I saw my first sandill cranes of the season yesterday afternoon, poking around in a recently cut field of alfalfa in Albuquerque’s south valley. Johnny_Mango saw his first last week. And one of my correspondents saw his first cranes over the valley Oct. 12, and thinks this is about 3-4 weeks earlier than usual based on his two decades living here.
So here’s your word of the day: phenology. It’s the study of biological phenomena that happen in response to seasonality and climate, like when flowers flower and when birds migrate.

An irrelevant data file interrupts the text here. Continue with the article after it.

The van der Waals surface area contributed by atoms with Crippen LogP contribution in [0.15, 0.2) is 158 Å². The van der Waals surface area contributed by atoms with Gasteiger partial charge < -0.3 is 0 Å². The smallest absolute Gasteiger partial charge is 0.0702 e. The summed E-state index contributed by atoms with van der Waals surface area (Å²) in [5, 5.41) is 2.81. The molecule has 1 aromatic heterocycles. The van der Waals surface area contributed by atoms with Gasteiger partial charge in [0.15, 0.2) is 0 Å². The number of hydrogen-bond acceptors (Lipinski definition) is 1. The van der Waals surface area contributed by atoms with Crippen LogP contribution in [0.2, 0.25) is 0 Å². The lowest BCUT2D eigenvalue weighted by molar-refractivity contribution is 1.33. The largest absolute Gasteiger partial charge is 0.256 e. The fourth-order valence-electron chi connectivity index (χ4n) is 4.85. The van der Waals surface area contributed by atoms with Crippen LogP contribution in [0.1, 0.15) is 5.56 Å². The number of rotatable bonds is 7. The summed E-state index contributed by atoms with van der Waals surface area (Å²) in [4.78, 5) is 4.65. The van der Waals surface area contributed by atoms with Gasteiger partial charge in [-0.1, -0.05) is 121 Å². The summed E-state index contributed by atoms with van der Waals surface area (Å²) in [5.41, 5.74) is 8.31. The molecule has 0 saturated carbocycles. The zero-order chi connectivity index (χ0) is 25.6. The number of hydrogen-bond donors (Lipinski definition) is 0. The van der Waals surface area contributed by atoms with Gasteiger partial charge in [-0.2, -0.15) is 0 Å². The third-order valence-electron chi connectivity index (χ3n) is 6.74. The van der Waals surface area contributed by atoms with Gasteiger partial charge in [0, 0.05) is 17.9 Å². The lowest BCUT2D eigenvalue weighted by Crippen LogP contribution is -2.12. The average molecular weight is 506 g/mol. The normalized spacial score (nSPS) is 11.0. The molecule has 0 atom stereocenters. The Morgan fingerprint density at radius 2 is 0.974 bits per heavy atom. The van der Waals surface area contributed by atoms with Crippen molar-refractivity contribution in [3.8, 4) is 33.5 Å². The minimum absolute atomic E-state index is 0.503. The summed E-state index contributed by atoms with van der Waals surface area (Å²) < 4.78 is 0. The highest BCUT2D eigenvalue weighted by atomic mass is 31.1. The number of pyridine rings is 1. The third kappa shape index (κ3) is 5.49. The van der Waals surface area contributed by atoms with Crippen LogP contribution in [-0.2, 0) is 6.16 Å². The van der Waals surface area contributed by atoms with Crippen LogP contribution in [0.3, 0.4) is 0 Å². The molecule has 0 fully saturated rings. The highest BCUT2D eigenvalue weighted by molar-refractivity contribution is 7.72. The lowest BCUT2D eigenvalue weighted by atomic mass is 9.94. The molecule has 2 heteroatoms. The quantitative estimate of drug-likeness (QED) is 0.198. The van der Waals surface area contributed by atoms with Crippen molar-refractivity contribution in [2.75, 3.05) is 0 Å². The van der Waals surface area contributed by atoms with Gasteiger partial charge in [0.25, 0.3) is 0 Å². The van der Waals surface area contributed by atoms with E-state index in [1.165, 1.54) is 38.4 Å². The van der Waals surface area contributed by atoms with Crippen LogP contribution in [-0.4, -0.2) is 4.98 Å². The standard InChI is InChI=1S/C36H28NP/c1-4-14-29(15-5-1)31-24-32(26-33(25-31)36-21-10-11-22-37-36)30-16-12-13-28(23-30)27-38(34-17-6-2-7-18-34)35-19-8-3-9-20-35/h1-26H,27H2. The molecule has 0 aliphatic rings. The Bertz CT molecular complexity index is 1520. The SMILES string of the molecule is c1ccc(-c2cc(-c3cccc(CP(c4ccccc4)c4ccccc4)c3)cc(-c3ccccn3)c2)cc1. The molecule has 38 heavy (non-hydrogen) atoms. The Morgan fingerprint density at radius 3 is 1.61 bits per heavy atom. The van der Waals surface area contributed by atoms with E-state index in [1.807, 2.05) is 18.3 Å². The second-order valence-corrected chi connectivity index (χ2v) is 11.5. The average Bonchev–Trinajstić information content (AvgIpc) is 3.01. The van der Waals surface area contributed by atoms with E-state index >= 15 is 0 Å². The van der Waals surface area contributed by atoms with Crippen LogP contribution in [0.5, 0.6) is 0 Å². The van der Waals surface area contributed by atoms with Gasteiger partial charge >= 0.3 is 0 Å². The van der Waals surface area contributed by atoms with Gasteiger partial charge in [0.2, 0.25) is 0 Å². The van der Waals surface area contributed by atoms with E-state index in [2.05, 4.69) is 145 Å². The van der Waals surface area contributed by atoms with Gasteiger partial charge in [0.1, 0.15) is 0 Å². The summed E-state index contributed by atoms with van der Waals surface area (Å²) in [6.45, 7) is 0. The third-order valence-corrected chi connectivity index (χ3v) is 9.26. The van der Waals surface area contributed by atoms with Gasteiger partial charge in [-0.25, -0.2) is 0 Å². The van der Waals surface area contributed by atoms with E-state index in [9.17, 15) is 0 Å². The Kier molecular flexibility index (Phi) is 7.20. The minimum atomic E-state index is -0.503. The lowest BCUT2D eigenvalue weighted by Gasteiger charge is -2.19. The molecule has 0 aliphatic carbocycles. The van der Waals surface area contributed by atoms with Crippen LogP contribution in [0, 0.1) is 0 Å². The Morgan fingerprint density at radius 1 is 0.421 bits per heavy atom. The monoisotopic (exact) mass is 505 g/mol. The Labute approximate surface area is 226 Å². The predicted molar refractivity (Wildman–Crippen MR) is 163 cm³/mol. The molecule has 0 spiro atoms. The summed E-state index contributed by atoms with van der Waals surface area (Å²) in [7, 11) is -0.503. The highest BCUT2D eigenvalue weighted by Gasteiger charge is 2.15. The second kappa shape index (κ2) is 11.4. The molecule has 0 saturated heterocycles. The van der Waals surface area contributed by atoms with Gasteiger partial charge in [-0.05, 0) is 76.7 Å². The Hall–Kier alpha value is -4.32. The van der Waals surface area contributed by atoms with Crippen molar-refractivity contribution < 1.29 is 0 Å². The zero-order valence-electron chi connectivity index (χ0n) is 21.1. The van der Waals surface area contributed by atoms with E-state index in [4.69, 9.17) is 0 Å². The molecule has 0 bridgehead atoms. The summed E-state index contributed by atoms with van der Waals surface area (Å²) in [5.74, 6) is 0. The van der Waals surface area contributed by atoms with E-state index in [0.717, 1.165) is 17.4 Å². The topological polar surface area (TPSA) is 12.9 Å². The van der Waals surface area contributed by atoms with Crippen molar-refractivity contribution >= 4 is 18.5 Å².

I was first exposed to the word last summer in the excellent climate blog of Roger Pielke Sr.. He was talking about a workshop in Tucson organized by the ubiquitous Julio Betancourt, who’s trying to set up a National Phenological Network. This sort of data is incredibly relevant to understanding the effects of climate change writ large, but Julio and others say we haven’t been very systematic about collecting it.
If I have time today, I’ll call down to the Bosque del Apache and see if I can find out whether the cranes really are early this year. I bet they’ve got the data to back up our anecdotes.